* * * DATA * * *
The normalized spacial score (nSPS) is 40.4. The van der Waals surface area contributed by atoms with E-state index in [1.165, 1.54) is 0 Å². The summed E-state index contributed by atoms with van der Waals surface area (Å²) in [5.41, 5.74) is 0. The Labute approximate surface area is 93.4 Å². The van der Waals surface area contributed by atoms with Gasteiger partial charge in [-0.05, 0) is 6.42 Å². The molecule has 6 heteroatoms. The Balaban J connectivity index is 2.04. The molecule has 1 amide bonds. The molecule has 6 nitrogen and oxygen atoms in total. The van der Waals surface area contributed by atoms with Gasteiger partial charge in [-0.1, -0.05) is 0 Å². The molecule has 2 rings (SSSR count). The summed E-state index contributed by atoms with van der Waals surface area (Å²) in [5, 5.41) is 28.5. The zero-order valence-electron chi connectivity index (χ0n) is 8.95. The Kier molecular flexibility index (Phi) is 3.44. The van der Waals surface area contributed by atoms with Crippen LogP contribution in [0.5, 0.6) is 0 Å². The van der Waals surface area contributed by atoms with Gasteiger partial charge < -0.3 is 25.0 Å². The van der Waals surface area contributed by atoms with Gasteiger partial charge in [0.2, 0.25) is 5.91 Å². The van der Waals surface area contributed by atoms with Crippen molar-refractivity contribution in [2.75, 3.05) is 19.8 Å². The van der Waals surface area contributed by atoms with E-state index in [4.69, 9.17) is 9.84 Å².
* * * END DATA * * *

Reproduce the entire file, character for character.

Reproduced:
The normalized spacial score (nSPS) is 40.4. The van der Waals surface area contributed by atoms with E-state index in [1.165, 1.54) is 0 Å². The summed E-state index contributed by atoms with van der Waals surface area (Å²) in [5.41, 5.74) is 0. The Labute approximate surface area is 93.4 Å². The van der Waals surface area contributed by atoms with Gasteiger partial charge in [-0.05, 0) is 6.42 Å². The molecule has 6 heteroatoms. The Balaban J connectivity index is 2.04. The molecule has 1 amide bonds. The molecule has 6 nitrogen and oxygen atoms in total. The van der Waals surface area contributed by atoms with Gasteiger partial charge in [-0.1, -0.05) is 0 Å². The molecule has 2 rings (SSSR count). The summed E-state index contributed by atoms with van der Waals surface area (Å²) in [5, 5.41) is 28.5. The zero-order valence-electron chi connectivity index (χ0n) is 8.95. The Kier molecular flexibility index (Phi) is 3.44. The van der Waals surface area contributed by atoms with Crippen LogP contribution in [0.5, 0.6) is 0 Å². The van der Waals surface area contributed by atoms with Gasteiger partial charge < -0.3 is 25.0 Å². The van der Waals surface area contributed by atoms with Gasteiger partial charge in [0.2, 0.25) is 5.91 Å². The van der Waals surface area contributed by atoms with Crippen molar-refractivity contribution in [2.75, 3.05) is 19.8 Å². The van der Waals surface area contributed by atoms with E-state index in [4.69, 9.17) is 9.84 Å².